Gary first accuses Hines of violating 42 U.S.C. § 1981 by deliberately misrepresenting the status of the New Jersey Attorney General's litigation against United Credit and by treating Gary in a manner different than other consumers were treated. Gary further claims Hines violated his right to make and enforce contracts without government interference. Section 1981 guarantees individuals the right to "make and enforce contracts, to sue, be parties, give evidence, and receive the full and equal benefit of all laws and proceedings." To state a § 1981 claim, a plaintiff must allege "(1) [he] is a member of a racial minority; (2) intent to discriminate on the basis of race by the defendant; and (3) discrimination concerning one or more of the activities enumerated in the statute, which includes the right to make and enforce contracts." Brown v. Philip Morris Inc., 250 F.3d 789, 797 (3d Cir. 2001) (citation omitted). On its face, § 1981 limits claims to allegations regarding racial discrimination in the making and enforcing of contracts. Anjelino v. New York Times Co., 200 F.3d 73, 98 (3d Cir. 1999). Thus, § 1981 has no application when a plaintiff fails to allege he "suffered discrimination on the basis of [his] race or alienage." Kehres v. Pa., 262 F. App'x. 466, 470 (3d Cir. 2008). Gary's Amended Complaint does not mention or reference Gary's race or alienage and does not allege Hines intentionally acted in a racially discriminatory manner.*fn3 Gary has also failed to allege how Hines denied his ability to make or enforce contracts. Because Gary has failed to state a claim pursuant to § 1981, this claim will be dismissed.

Gary next alleges Hines violated 42 U.S.C. § 1982 by depriving him of the property taken from him by United Credit, specifically the $1,049 Gary paid to United Credit for their financial services. Construing the Amended Complaint broadly, Gary's claim can be construed as an argument that Hines violated § 1982 by failing to secure restitution for Gary of the $1,049 which was fraudulently taken by United Credit. Section 1982 guarantees equal rights to "inherit, purchase, lease, sell, hold, and convey real and personal property." 42 U.S.C. § 1982. To state a § 1982 claim, a plaintiff must allege "(1) the defendants' racial animus; (2) intentional discrimination; and (3) that the defendant deprived plaintiff of his rights because of race." Philip Morris, 250 F.3d at 797 (citation omitted). "Because of the historic interrelationship between [§ 1981 and § 1982], courts have consistently construed them together." Id. Gary's § 1982 claim fails based on the same deficiency as his § 1981 claim; he has not identified his race or alleged discrimination based on his race. Gary's § 1982 claim will therefore also be dismissed.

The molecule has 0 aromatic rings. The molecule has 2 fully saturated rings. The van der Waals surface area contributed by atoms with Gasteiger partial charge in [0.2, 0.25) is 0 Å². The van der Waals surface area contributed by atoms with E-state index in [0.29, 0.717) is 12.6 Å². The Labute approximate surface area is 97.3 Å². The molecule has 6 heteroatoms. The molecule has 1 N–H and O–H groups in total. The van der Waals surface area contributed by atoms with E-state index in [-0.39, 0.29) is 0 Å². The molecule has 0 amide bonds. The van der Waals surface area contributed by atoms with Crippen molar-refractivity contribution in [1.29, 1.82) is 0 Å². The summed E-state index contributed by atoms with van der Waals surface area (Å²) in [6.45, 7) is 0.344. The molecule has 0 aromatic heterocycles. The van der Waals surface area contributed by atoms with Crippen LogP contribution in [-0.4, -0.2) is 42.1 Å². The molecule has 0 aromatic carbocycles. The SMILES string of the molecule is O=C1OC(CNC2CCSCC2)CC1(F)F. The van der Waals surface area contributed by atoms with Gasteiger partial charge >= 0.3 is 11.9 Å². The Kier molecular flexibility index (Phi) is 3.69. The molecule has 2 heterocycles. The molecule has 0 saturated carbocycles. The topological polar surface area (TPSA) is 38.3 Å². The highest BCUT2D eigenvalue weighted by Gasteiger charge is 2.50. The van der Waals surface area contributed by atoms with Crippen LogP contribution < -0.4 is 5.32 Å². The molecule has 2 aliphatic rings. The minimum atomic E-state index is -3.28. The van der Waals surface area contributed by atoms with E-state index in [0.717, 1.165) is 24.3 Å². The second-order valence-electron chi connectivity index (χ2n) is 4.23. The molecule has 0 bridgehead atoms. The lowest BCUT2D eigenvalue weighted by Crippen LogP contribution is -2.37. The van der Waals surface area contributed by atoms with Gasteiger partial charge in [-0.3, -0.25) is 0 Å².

Gary's third claim alleges Hines violated 42 U.S.C. § 1985(3) by conspiring to deprive Gary of his property by seeking restitution for only those plaintiffs named in the consent judgment. Section 1985 makes it unlawful for two or more people to conspire to deprive, "either directly or indirectly, any person . . . of the equal protection of the laws, or of equal privileges" under the laws. To bring an action under § 1985(3), a plaintiff must allege "[1] that a racial or other class-based invidious discriminatory animus lay behind the coconspirators' actions, [2] that the coconspirators intended to deprive the victim of a right guaranteed by the Constitution against private impairment, and [3] that that right was consciously targeted and not just incidentally affected." Philip Morris, 250 F.3d at 805 (citation omitted). Like Gary's previous claims, his § 1985(3) claim fails due to his failure to allege his race or that Hines acted with racial animus. Furthermore, Gary does not allege Hines conspired with another individual to "consciously target" Gary to deprive him of equal protection of the laws. Gary's § 1985(3) claim will be dismissed.

Gary next claims Hines violated 42 U.S.C. § 1986 because he knew about and failed to take action to stop the harm done to Gary, including the deprivation of his rights and the failure to secure restitution on Gary's behalf. Gary asserts Hines advanced this harm by encouraging Gary to seek aid from the FTC. To state a claim under § 1986, a plaintiff must allege that "a defendant [knew] of a § 1985(3) conspiracy and 'having power to prevent or aid in preventing the commission of the same, neglect[ed] or refuse[d] so to do.'" Santiago v. Phila., 435 F. Supp. 136, 156 (E.D. Pa. 1977) (quoting 42 U.S.C. § 1986). This claim can only be pled once a plaintiff has sufficiently alleged a § 1985(3) violation. Id. Because Gary has not alleged facts giving rise to a § 1985(3) claim, Gary's § 1986 claim also fails.

Gary next alleges Hines violated 42 U.S.C. § 2000d and 42 U.S.C. § 2000d-1 by discriminating against him in connection with a program or activity receiving or accepting federal funds. Section 2000d makes it unlawful for any individual to be denied the opportunity to participate in programs or activities receiving federal funds "on the ground of race, color, or national origin." Before filing a § 2000d claim, a plaintiff must exhaust a federal agency's procedures for raising a § 2000d complaint. See Santiago, 435 F. Supp. at 158 (stating plaintiffs bring a § 2000d-1 claim must either exhaust their administrative remedies or "plead sufficient facts to support the contention that such exhaustion would [have been] ineffective or futile"). Gary has not stated his race, color, or national origin or asserted that he was discriminated against. Additionally, Gary has not pled facts stating he contacted a federal department or agency or otherwise took steps to exhaust his administrative remedies prior to filing this suit. Without such facts, Gary's §§ 2000d and 2000d-1claims will be dismissed.